Life After George: The fire inside

The fire inside

Photo: Enlivening death

Life After George breathes new life into Centaur

When it comes to performance spaces, it’s no secret that Centaur Theatre’s main stage is a bit of a dud. With the action planted firmly on the floor and the one level of seating sloping gradually up and away, the actors start out smaller than life, shouting toward the back of the house where, unfortunately, the audience experience lies closer to witnessing an ultra-low-impact sporting event than live theatre.

All this to say that if there is any heat coming off a Centaur main-stage production, then there must be quite a fire burning onstage. And happily, there was fire on the opening night of Centaur’s new season last Thursday, both literally and figuratively.

Life After George is the work of renowned Australian playwright Hannie Rayson, whose year 2000 play won a slew of awards in her home country before travelling to London’s West End to be directed by fellow Australian Michael Blakemore – the only person to ever win Tony Awards as Best Director of a Play and Best Director of a Musical in the same season.

Starting in Australia during the sometime present before moving deftly through time and space, Life After George revolves around Professor Peter George, whose working-class parents, presence at major 1960s political upheavals and sharp mind have joined forces to create a well-respected, die-hard socialist academic. When George is suddenly killed in a freak flying accident, his best friend, daughter and three former wives are left to piece together not only who Professor Pete was but how and to what degree their own lives and personalities were defined by him.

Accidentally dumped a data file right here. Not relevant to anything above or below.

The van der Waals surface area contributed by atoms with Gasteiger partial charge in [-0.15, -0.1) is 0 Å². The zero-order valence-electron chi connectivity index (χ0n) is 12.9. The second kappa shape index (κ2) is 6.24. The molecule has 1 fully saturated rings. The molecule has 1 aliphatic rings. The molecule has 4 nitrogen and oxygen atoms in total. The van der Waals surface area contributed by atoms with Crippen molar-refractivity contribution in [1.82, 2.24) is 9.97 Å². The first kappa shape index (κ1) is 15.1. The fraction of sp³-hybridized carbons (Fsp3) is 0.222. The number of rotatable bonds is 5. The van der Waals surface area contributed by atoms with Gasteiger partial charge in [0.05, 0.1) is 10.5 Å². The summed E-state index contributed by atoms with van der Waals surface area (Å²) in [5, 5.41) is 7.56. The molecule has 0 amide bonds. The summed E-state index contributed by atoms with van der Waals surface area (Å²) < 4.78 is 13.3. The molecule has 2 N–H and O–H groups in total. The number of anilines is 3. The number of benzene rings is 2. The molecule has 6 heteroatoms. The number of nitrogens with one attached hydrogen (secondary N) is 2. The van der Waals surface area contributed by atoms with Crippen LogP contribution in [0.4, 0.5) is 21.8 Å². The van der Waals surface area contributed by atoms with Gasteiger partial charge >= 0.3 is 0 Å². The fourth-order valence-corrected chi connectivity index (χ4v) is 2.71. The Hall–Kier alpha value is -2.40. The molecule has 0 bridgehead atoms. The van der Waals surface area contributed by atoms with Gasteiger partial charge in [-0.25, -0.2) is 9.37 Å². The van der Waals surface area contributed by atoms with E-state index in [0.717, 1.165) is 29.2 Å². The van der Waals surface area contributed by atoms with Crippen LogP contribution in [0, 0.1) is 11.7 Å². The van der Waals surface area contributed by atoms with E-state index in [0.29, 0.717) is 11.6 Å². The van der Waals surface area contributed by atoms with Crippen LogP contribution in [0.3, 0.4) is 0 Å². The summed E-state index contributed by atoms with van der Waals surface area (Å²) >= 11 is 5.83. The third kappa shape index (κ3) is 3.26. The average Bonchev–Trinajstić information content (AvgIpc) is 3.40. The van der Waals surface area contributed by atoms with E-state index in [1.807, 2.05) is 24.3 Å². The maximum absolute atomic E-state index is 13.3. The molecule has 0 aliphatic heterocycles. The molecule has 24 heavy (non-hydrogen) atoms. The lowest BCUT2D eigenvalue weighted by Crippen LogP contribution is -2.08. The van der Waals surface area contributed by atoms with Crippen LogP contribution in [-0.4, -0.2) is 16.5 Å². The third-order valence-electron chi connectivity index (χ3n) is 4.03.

Life is a finely crafted piece of theatre; its narrative flows smoothly, dolling out exposition in a natural, leisurely fashion – an outstanding example of the magic that can occur in theatre and film when entire decades are believably re-played over the course of a few brief hours.

Hannie Rayson also knows a thing or two about creating pleasing little turns of phrase whose impact is bolstered considerably by one of the strongest ensemble casts to grace the Centaur stage in years. You get the sense that this group of actors were challenged by one another to the extent that a seasoned theatre veteran like Ron White is matched step for step by young local favourite Paula Jean Hixson. And this is especially good news when you consider that it allows them to side step, for the most part, this play’s primary weakness – the tendency for Rayson’s characters to skate too close to caricature.

As I’ve said before, from a sheer programming perspective, Centaur’s new season looks quite promising. If they can manage to successfully build from this strong base, then the months ahead look warm indeed.

Life After George
Centaur, until Oct.19

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